I recently wrote about a dentist, who came to regret having an employment agreement with his professional corporation. It prevented him from calling proceeds of the sale of his practice personal goodwill. Since there was only one employee in each of the corporations and it was the same person as the shareholder, the New Hampshire attorneys did not bother with employment agreements. Oops:
Although the Attorneys argue that the PCs’ right to control “necessarily exists” because there is an employment relationship between each of the Attorneys and his respective PC, they provided no documentation or other proof setting forth job expectations, employment terms, level of compensation, or any other evidence by which a court could conclude that the PC determined—or could determine—the manner or means by which the Attorneys provided their legal services to Preti. At summary judgment, the court noted that the PCs had presented no evidence of “any meaningful control [by the PCs] over the [Attorneys], their services, or their income.”
It is difficult to believe that the attorneys could have won this case if they had entered into agreements with themselves and did job reviews with themselves, etc,, but that is how the decision came out. One judge dissented noting:
The issue of a written employment contract is a “red herring.” Requiring a written contract elevates form over substance. A corporation can employ individuals. New Hampshire law does not require employment contracts. Why should an employment contract be required for the attorney employee? The professional corporation is limited by the Preti Flaherty agreement to representing clients of the firm. The attorney is further limited in his work by the New Hampshire bar rules.
The dissenting judge was concerned about the implications of the decision for cross-border legal practice:
The majority opinion will force New Hampshire lawyers who are partners of Maine interstate law firms to give up their partnership status and remain employees, or face Maine income tax. This has negative ramifications for these lawyers and will inhibit Maine firms from merging with firms in other states. In order to remain associated with Maine firms, out-of-state attorneys will be forced to give up the major benefits of partnership.
A concurring opinion expressed similar concerns:
I write separately to emphasize that our decision today should not be read to hold that persons who live and work outside the state and generate income outside the state for Maine-based businesses must have their out-of-state earnings treated as Maine income for Maine income tax purposes. Interstate businesses headquartered in Maine, whether the business is law practice, retail sales, construction, or any other activity that generates income outside the state, do not, by having their headquarters in Maine, subject all their employees who live and work outside the state to Maine income taxation on earnings generated in other states.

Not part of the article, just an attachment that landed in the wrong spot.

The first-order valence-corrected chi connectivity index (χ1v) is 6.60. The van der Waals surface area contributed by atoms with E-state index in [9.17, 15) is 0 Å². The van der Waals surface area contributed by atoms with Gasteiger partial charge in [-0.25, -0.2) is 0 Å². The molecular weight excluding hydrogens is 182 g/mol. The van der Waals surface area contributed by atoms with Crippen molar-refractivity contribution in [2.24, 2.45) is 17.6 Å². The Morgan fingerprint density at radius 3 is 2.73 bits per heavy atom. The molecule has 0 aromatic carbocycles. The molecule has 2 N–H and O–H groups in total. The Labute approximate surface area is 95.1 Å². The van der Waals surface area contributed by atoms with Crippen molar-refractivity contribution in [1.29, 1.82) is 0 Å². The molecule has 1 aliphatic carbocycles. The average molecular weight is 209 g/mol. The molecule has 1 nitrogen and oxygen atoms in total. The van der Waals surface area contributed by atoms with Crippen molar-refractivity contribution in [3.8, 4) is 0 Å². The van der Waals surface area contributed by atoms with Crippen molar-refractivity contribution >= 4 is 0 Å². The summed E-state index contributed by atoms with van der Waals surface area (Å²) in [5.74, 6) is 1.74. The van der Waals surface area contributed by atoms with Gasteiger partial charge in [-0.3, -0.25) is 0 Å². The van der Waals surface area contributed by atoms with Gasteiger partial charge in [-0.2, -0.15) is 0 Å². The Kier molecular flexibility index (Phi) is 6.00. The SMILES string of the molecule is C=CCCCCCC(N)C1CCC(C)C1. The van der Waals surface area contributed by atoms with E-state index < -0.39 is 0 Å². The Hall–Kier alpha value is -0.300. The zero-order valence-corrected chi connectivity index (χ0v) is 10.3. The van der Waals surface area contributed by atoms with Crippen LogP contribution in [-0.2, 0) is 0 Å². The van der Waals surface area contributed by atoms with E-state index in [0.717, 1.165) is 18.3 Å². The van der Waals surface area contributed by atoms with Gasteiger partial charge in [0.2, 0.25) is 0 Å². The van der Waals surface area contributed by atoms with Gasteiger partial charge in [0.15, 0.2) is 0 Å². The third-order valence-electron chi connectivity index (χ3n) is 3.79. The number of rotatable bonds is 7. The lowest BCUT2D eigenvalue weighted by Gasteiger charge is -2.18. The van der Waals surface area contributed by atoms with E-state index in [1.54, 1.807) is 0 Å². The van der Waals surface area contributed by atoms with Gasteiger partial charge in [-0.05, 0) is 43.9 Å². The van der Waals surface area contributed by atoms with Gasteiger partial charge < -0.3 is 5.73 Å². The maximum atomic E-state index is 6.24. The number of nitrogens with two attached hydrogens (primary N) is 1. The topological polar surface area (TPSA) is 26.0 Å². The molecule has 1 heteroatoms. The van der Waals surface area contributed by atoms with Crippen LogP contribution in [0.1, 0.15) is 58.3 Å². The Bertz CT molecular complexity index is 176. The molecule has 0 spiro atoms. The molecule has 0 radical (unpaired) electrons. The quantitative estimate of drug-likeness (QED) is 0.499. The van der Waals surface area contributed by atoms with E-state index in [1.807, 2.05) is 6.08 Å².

The reason for the result here is the litigants’ choice to focus on structuring corporations to receive income distributions, raising issues of law akin to those presented in attempts at corporate structuring for tax avoidance under federal income tax law, which presents no interstate taxation issues. …
Luker’s original complaint included claims that (1) the New Hampshire partners’ income was not Maine source income, and thus not subject to Maine income taxation; and (2) an apportionment formula exempting most of the income from Maine income taxation should have been applied. As the Court’s opinion indicates at , those issues were removed by stipulation from the case and from this appeal. Thus, based on the parties’ litigation strategy, this opinion does not address taxation of employees of Maine-based businesses who live, work and generate income for the business from sources outside the State of Maine.
This judge seems to be indicating that an attack on the Maine statute that prevents special allocation of income based on where partners are working might have had some sympathy. The status of a partner in a large multi-state professional partnership has elements of being an employee, a sole proprietor and the owner of a large multi-state flow through corporation. A law firm with an “eat what you kill” compensation structure will not be allocating much of its income based on ownership so the reality is that partners are earning the bulk of personal income in their state of practice and not really getting much benefit from what their partners earn in other states. Maine’s statute, possibly for administrative simplicity, or, perhaps, to capture as much tax as possible from out of state partners, ignores this reality. The work around of using New Hampshire professional corporation might still work, but clearly the files need to be better papered.